Needing to make some room in one of our chest freezers over the weekend, I decided to cook up one of the space-hogging cured hams for a girl’s night over at my friend Heather’s… This brought back some memories of pig-raising with my boys over the past few summers.
A few Junes back, I was looking to distract the boys from the fact that their dad had just left for his four-month salmon seining season in Kodiak. A short road trip to pick up the “adorable little piglet” we would be raising that summer seemed like just the thing.
In Homer, we order our piglets through a feed store in Kenai, about an hour-and-a-half drive from our house. Since our truck is old and gets terrible gas mileage, I decided it would be a great idea to pick up the piglet in the Subaru. After all, the kennel fit in the back of my car pretty well, and our 70-lb Chesapeake fit in the kennel just fine. A little 45-lb piglet would snuggle right in and be perfectly fine on our 81-mile drive home. Right?
Fact: Pigs are not used to kennels like Chesapeakes.
Fact: Pigs can be very vocal when they are in restrictive and unfamiliar situations.
Fact: Little boys do not like loud pigs.
After a delightful frolic on the trails behind the Kenai Frisbee Golf Course and a nice lunch out, we arrived at the feed store that sunny afternoon. We checked in at the front counter, procured the tiny chicks we were picking up for a friend, and then drove around to the horse trailer to load up our piglet.
It was 100 lbs.
Not only did we have to herd it into the kennel, but it also took three people to shove the kennel back into my car. And yes, the pig pounded against the metal grates with the full force of his weight throughout the entire ordeal! That banging and clanging, mixed with vicious and downright scary grunting noises, continued for all 81 miles.
At a recent trip to the Oregon Zoo, I learned that the T-Rex vocals in movies like Jurassic Park are done by elephants; I am here to tell you that they could also be performed by a 100-lb piglet stuck in a kennel in the back of a Subaru. Poor Wylder, then just two-years-old, had been strapped in his car seat when we loaded the pig. Since he didn’t actually see the pig being put into the kennel, he was beyond sure that it was a real, live tyrannosaurus threatening to break through that metal grate at any minute. His hysterical crying was broken only by shrieks of “Dino! Dino!” the entire way back, and he squeezed my right hand (I had no choice but to drive one-handed) so tight that by an hour into the trip home I had completely lost circulation to my index finger.
Oh, and did I mention that pigs poop when locked up in restrictive and unfamiliar situating with crying two-year-olds? Yes, yes they do. And it smells fantastic.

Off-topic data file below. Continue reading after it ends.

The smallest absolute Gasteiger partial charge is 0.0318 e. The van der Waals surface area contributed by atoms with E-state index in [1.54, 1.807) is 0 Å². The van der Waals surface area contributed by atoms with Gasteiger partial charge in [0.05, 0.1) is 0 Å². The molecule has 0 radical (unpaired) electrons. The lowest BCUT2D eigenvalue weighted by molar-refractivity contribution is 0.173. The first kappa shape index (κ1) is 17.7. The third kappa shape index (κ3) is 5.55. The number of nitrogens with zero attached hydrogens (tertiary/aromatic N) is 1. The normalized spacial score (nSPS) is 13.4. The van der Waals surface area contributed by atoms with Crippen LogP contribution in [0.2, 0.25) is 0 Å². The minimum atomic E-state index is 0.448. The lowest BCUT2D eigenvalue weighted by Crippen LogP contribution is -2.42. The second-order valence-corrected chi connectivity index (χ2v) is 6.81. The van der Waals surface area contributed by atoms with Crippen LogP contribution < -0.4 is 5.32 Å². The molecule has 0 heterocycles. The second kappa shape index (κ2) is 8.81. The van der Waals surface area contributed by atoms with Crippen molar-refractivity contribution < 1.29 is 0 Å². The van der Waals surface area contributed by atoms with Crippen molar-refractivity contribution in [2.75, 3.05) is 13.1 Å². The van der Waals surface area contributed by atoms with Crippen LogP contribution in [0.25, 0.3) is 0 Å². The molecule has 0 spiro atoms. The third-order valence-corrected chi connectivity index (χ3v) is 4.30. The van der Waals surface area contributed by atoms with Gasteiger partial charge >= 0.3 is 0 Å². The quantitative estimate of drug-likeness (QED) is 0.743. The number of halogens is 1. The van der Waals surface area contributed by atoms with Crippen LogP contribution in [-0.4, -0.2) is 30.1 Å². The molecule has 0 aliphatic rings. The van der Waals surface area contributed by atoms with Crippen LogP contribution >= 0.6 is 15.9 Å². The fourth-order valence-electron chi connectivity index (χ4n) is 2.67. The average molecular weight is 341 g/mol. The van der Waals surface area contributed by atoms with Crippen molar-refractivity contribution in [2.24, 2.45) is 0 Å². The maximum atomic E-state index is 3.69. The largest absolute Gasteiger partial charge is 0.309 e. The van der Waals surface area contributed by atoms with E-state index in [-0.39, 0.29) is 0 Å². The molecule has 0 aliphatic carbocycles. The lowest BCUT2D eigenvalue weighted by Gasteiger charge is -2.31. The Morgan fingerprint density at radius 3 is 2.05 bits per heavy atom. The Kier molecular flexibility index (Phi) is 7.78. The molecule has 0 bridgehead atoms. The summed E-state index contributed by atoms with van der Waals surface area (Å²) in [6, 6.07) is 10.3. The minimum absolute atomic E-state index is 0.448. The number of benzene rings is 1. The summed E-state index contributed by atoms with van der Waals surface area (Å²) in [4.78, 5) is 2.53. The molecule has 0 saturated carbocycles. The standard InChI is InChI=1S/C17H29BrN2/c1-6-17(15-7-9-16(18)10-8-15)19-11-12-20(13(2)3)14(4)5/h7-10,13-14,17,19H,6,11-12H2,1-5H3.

Needless to say, our day did not conclude with sunset piglet snuggles in our backyard like I had imagined. But I’m pretty sure I did managed to distract the boys from their dad’s departure for the summer... And that cured ham was pretty good.
Hearty Hambone Soup
If you’re like us and have recently roasted a big ham, you're probably looking for leftover recipes. Hambone soup is an easy way to not only use up some of that meat, but also take advantage of the all the super nutrients in the hambone.
Bone broth has a host of health benefits, including:
Boosting your immune system with its high concentration of minerals;
Building up your bone strength through the phosphorus, magnesium, and calcium it contains;
Protecting your joints with the glucosamine found in the bones;
Preventing you from getting/healing leaky gut syndrome through the gelatin found in knuckles, feet, and other joints;
Helping you sleep better due to the glycine in the bones;
And making you look younger (thank you collagen).
If you haven't roasted a ham recently, but would still like to try this great soup, visit your local butcher and ask for a hambone or other marrow bone. Roast the bones first in the oven at 350 degrees for about 30 minutes to improve the flavor. Of course, you can make this nutritious soup with any type of animal bone, even a chicken carcus.
2 lb. meaty hambone
1 lb. dried navy beans, kidney beans, or soup mix
1.5-2 quarts water
2 T. apple cider vinegar
1 T. chopped garlic
2 bay leaves
Salt, pepper, and smoked chipotle chili powder to taste
Veggies (add, subtract, substitute as you like):
1 medium onion
5 celery stalks
2 cups green cabbage
4 medium carrots
1 green pepper
3 fresh tomatoes or 10 oz. canned
½ cup peas and/or corn
2 cups chopped kale
To make the broth, start by placing the hambone – with a healthy amount of meat still on it – into a croc pot or large pot. Cover with water, add the vinegar, and allow to sit for 20-30 minutes. The acid helps make the nutrients more available. Next, bring to a boil and leave to simmer on low for as much time as you have (6-24 hours). The longer it boils, the more nutrients will seep out, and the better the flavor will be.
While the hambone is boiling, soak the beans in a bowl on the counter.
When there are about 3 hours left on the boil, add the soaked beans, bay leaves, garlic, and the veggies to the stock – onions, cabbage, celery, carrots, tomatoes. If you like potatoes, green peppers, peas or corn, add those, too.
Season it to your taste with salt, pepper, and smoked chili powder (smoked chipotle is awesome). You really can’t go wrong.
Cook that down until the beans are done, then remove the hambone.
I like to add a little kale at the very end to give it a fresh crunch and some color.
You will probably have a pretty large pot of soup on your stove, so if you’re not up for endless leftovers, freeze it in pint or quart-size jars or Ziploc bags; or process it in your pressure canner for 75 minutes at 10 pounds pressure. Stay tuned for an upcoming post on canning soup!